“A lot of you need churchin’ – And some of y’all need birchin’ “
I was subject to significant ribbing regarding how easily the role of banjo playing, bible thumping, traveller preacher man came to me. In a session with more and weirder accents than a Bulgarian PC keyboard, what I said in a vignette of the old west was fairly close to the kind of thing I say anyway – as I think, in a way, it was for all of us. We chose our roles freely – Amber the sheriff, Helen the gadabout, Dave the settler and me. And at many points during the panel session it was difficult to tell whether we were in character or not. Talking about William Tyndale to Diana Laurillard whilst dressed as an C19th preacher was, probably, the oddest thing I’ve done at a conference since – er – talking to Diana Laurillard about guitar tab and OLGA at #OER11 (note to self: maybe do some “proper” conference presentations one day?).
(image: with thanks to Jackie Carter)
To me, questions around the lasting place of OER as a concept were most interesting. There seemed to be general agreement that the gains in knowledge, experience and understanding we had made via the OER experience were permanent, and were a lasting part of the landscape we are cultivating beyond the frontiers of academic publishing. Whether we would continue to be using it as a term in future seemed more open to question… @ajcann and others argue (and argue convincingly) that OER is not, and should not be, a demand side term. They are right.
But on the supply side it is a useful bundle of concepts, and provides a focal encapsulation of a number of issues that academia (and I would argue, wider society) is struggling with. My contention was that OER was a symptom of a wider systemic issue, which takes in publishing, the idea of the public intellectual, online life, online practice and information as a right. As long as the machinations of legislators and company lobbyists keep propping up the bodies of the dead business models, we will need something like OER as an alternative. If we’re getting Hegelian about it, what is likely to emerge is a series of compromises that will require us “open evangelists” to sup with the devil and the (printer’s?) devils themselves to put down the pitchforks and open the gates a little.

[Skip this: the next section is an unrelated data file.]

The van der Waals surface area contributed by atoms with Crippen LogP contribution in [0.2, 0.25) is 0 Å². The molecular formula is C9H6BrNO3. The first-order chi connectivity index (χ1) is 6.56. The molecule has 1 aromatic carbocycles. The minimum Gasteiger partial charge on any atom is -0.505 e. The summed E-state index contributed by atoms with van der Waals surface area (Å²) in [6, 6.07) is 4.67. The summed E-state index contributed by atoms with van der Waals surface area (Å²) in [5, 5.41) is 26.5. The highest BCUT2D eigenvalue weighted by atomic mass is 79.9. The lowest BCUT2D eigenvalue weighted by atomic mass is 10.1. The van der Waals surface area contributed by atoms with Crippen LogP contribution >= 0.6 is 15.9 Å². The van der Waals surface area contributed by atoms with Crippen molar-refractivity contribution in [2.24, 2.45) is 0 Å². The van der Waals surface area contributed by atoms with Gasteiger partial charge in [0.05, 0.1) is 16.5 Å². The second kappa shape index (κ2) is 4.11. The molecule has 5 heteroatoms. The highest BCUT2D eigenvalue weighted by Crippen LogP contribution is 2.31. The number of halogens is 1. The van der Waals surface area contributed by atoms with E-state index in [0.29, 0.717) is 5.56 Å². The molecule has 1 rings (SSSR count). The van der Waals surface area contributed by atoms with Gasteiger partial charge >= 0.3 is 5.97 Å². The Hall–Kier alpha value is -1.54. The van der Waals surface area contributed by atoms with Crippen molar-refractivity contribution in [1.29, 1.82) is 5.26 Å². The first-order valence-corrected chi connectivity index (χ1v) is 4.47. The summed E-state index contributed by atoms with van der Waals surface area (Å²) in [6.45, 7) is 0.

As long as the aggravating conditions are still there, the symptom will be there in some form. Maybe we’ll be hurting our hosts in other places in the future, expanding fair use, improving citation… but there is no cure for us. And if left unchecked, we will do the system some real damage. It took nearly 400 years between Roman persecution of Christians, and the Romanisation of Christianity with the conversion of Constantine and the Edict of Thessalonica. We’ll be faster, though no-one will know the day or the hour when the publishers and the authors they exploit finally convert to openness.
Multimedia-wise there’s a full (if rough) audio recording of the session (which covers an amazing amount of serious ground alongside the cowboyLOLs), courtesy of @easegill and wonderful #ds106radio, on soundcloud. And @jamesclay offered a startling ALT Live Beta video interview with the four of us in full western regalia, complete with banjo music. I suspect there is more video to come from the session too. And of course the trailer. All of it brought to you by CC-BY!
Thinking beyond edupunk and eduprog, Amber asked “have we invented ALT country?”
This post represents my own views, not those of my employer. It is available under a CC-BY license.